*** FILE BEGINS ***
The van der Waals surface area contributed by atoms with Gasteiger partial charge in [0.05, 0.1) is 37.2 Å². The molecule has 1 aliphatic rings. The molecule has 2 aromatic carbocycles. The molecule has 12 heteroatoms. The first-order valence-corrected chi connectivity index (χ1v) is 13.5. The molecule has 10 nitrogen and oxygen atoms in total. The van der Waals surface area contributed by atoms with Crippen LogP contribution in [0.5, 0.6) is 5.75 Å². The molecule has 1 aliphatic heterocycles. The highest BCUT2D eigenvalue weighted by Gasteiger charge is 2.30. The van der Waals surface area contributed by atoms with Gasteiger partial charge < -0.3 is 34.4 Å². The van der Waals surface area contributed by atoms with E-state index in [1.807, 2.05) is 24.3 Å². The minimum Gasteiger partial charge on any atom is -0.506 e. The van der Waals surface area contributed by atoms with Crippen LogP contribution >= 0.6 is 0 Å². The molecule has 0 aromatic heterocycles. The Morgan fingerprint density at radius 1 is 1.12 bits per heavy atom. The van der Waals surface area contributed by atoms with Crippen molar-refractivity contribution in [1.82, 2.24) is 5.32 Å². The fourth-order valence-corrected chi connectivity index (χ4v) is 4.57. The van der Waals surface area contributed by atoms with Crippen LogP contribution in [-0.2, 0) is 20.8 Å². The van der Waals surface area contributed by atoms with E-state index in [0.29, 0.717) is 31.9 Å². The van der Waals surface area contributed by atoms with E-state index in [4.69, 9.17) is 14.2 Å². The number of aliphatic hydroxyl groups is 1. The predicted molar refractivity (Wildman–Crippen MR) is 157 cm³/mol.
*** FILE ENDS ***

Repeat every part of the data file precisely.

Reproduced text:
The van der Waals surface area contributed by atoms with Gasteiger partial charge in [0.05, 0.1) is 37.2 Å². The molecule has 1 aliphatic rings. The molecule has 2 aromatic carbocycles. The molecule has 12 heteroatoms. The first-order valence-corrected chi connectivity index (χ1v) is 13.5. The molecule has 10 nitrogen and oxygen atoms in total. The van der Waals surface area contributed by atoms with Crippen LogP contribution in [0.5, 0.6) is 5.75 Å². The molecule has 1 aliphatic heterocycles. The highest BCUT2D eigenvalue weighted by Gasteiger charge is 2.30. The van der Waals surface area contributed by atoms with Gasteiger partial charge < -0.3 is 34.4 Å². The van der Waals surface area contributed by atoms with E-state index in [1.807, 2.05) is 24.3 Å². The minimum Gasteiger partial charge on any atom is -0.506 e. The van der Waals surface area contributed by atoms with Crippen LogP contribution >= 0.6 is 0 Å². The molecule has 0 aromatic heterocycles. The Morgan fingerprint density at radius 1 is 1.12 bits per heavy atom. The van der Waals surface area contributed by atoms with Crippen molar-refractivity contribution in [1.82, 2.24) is 5.32 Å². The fourth-order valence-corrected chi connectivity index (χ4v) is 4.57. The van der Waals surface area contributed by atoms with Crippen LogP contribution in [-0.2, 0) is 20.8 Å². The van der Waals surface area contributed by atoms with E-state index in [0.29, 0.717) is 31.9 Å². The van der Waals surface area contributed by atoms with E-state index in [4.69, 9.17) is 14.2 Å². The number of aliphatic hydroxyl groups is 1. The predicted molar refractivity (Wildman–Crippen MR) is 157 cm³/mol.